Baby It's Cold Outside (and Inside)

by Maggie Doyle | 2/6/19 2:00am


In need of a warm and cozy study spot? Or has your cup of hot King Arthur Flour got you craving a cooler space? We’ve got you covered. Here’s a ranking of the study rooms on campus from hottest to coldest:

10. Greenhouse

If you can brave the cold long enough to walk to the Class of 1978 Life Sciences Center, the Greenhouse is like a bubble of summer. The greenhouse is temperature-controlled, humid, and full of plants and sunlight. It’s the perfect break from chilly Hanover days, and you can study while you get your dose of summer. Its limited hours and seating are serious downsides, but the blast of summer might make it worth it.

9. Tower Room

The Tower Room’s big leather chairs, dark wood and old books make it look as cozy as it feels. The Tower Room has audibly overactive radiators, which steam up the windows so you can look out over the snowy winter outside without feeling the cold that comes with it. It’s actually so warm (and dark) that it may hinder your studying and lull you into a cozy afternoon nap.

8. King Arthur Flour

KAF is as far as possible from all doors, keeping it decently insulated from the chilly outside world. Their thermostat is a consistent 68 degrees Fahrenheit, making it the perfect place to enjoy a coffee, hot or iced, while you study. All in all, if you don’t mind the noise, KAF is kept at a lovely, medium-level temperature.

7. Berry

All four floors of Berry are about the same temperature, so I’m grouping them into one ranking. Honestly, KAF and Berry are probably the same temperature. I only rank Berry higher because KAF has warm drinks. Berry’s temperature just isn’t one of its defining features, and you can successfully spend a few hours writing a paper without adding or subtracting layers.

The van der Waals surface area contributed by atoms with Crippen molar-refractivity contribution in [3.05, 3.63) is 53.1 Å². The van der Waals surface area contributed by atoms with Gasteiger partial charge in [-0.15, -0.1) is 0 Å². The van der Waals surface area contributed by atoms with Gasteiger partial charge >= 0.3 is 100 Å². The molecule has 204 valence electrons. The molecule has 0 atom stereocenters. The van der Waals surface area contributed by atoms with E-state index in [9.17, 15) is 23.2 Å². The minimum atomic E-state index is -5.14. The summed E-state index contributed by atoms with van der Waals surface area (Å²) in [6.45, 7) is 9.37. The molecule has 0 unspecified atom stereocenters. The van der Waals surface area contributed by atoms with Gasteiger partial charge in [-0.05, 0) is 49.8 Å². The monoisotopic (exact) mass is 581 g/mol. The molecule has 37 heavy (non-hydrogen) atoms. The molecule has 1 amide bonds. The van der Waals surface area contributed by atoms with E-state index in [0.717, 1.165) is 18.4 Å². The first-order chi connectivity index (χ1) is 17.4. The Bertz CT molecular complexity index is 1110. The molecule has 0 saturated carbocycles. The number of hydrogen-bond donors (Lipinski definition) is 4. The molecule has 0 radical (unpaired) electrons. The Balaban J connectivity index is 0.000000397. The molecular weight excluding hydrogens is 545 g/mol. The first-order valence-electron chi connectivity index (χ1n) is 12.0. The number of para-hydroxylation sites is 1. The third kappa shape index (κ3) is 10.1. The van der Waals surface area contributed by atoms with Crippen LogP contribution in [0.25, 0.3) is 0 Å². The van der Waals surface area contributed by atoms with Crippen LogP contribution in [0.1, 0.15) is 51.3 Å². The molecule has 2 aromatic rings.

6. Rauner Special Collections Library

Rauner is slightly chilly, but it’s definitely not from outside air. It’s really more of a year round chilly and probably has something to do with preserving the artifacts. If you wear a sweater, which you should definitely be doing anyway because it’s February and we live in New Hampshire, it’s still a good place to study for the few fleeting hours each day it’s open.

5. Sanborn House

Sanborn is hard to rank because different areas of Sanborn are different temperatures. The second floor is cool without being cold, and the first floor isn’t bad if you’re far from the door. However, Sanborn’s direct door to the tundra outside doesn’t automatically shut, so not only are students exposed to periodic gusts of New Hampshire winter, but occasional Sanborn amateurs don’t close the door behind them, lowering the entire library’s temperature by five degrees. Notably, the low temperatures on either floor are slightly alleviated by hot afternoon tea.

4. Periodical Room

This one really surprises me because it really has no reason to be cold. There are no doors or open windows that would make the room cold, but it is. The situation is slightly alleviated if you can study in a big comfy chair, but the desks are downright chilly. In all honesty, it’s still one of my favorite study spaces, but it does require layers and hot tea.

3. Novack Cafe

Novack is located by a lot of frequently used doors, leaving a lasting chill. However, none of the tables are close enough to the doors that it feels like direct exposure, so the cold is really more of a disappated constant. If you’re a person who likes to study in Novack despite the florescent lighting and moderate noise level, just layer up and you’ll be fine.

2. Baker Lobby

Blobby is chilly, probably from the doors on every side and snow everyone drags in, but also not as chilly as it could be. Also, the busier the time of day, the colder Blobby is. Honestly, if you want to be facetimey and study here, winter probably won’t stop you.

1. Stacks

At least the Stacks don’t lie to you. Seeing as they are as separated as possible from the outside world, they have no reason or right to be cold, but their steely decor foreshadows the tundra-like environment inside for passersby. The Stacks are the ideal place to study if you have a fever, want to flex your Canada Goose while you study, or really just have the granite of New Hampshire in your muscles and brain.